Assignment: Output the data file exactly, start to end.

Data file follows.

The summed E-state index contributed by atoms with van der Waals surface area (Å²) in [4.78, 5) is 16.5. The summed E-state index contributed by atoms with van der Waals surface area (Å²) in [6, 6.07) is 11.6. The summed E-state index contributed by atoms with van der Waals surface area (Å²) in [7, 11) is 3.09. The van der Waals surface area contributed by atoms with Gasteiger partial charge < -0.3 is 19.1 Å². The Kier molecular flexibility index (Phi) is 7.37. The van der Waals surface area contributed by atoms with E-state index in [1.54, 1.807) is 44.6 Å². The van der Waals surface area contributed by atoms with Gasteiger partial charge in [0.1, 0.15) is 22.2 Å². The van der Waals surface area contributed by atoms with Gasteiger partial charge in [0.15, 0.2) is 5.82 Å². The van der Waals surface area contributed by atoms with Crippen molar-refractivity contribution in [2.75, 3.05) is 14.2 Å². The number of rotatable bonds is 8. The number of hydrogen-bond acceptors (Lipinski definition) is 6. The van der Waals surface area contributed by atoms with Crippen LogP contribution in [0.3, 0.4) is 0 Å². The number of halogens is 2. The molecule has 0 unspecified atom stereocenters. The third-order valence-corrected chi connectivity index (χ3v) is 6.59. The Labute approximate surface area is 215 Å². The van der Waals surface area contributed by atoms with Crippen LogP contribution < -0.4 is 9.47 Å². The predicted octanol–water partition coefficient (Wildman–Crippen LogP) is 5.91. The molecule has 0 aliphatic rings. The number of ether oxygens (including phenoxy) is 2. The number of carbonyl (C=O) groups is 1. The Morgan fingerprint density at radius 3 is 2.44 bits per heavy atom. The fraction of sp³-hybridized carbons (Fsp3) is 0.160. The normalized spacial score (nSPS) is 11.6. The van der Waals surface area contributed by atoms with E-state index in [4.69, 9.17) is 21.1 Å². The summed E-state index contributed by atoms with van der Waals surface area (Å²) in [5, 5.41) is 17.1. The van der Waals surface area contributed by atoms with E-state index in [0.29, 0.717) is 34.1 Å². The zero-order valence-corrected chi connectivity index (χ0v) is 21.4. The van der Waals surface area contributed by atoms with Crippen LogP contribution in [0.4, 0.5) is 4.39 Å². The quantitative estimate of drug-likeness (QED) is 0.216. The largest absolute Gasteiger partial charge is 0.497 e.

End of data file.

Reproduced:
The summed E-state index contributed by atoms with van der Waals surface area (Å²) in [4.78, 5) is 16.5. The summed E-state index contributed by atoms with van der Waals surface area (Å²) in [6, 6.07) is 11.6. The summed E-state index contributed by atoms with van der Waals surface area (Å²) in [7, 11) is 3.09. The van der Waals surface area contributed by atoms with Gasteiger partial charge < -0.3 is 19.1 Å². The Kier molecular flexibility index (Phi) is 7.37. The van der Waals surface area contributed by atoms with E-state index in [1.54, 1.807) is 44.6 Å². The van der Waals surface area contributed by atoms with Gasteiger partial charge in [0.1, 0.15) is 22.2 Å². The van der Waals surface area contributed by atoms with Gasteiger partial charge in [0.15, 0.2) is 5.82 Å². The van der Waals surface area contributed by atoms with Crippen molar-refractivity contribution in [2.75, 3.05) is 14.2 Å². The number of rotatable bonds is 8. The number of hydrogen-bond acceptors (Lipinski definition) is 6. The van der Waals surface area contributed by atoms with Crippen LogP contribution in [0.3, 0.4) is 0 Å². The number of halogens is 2. The molecule has 0 unspecified atom stereocenters. The third-order valence-corrected chi connectivity index (χ3v) is 6.59. The Labute approximate surface area is 215 Å². The van der Waals surface area contributed by atoms with Crippen LogP contribution < -0.4 is 9.47 Å². The predicted octanol–water partition coefficient (Wildman–Crippen LogP) is 5.91. The molecule has 0 aliphatic rings. The number of ether oxygens (including phenoxy) is 2. The number of carbonyl (C=O) groups is 1. The Morgan fingerprint density at radius 3 is 2.44 bits per heavy atom. The fraction of sp³-hybridized carbons (Fsp3) is 0.160. The normalized spacial score (nSPS) is 11.6. The van der Waals surface area contributed by atoms with E-state index in [4.69, 9.17) is 21.1 Å². The summed E-state index contributed by atoms with van der Waals surface area (Å²) in [5, 5.41) is 17.1. The van der Waals surface area contributed by atoms with E-state index in [0.29, 0.717) is 34.1 Å². The zero-order valence-corrected chi connectivity index (χ0v) is 21.4. The van der Waals surface area contributed by atoms with Crippen LogP contribution in [0.4, 0.5) is 4.39 Å². The quantitative estimate of drug-likeness (QED) is 0.216. The largest absolute Gasteiger partial charge is 0.497 e.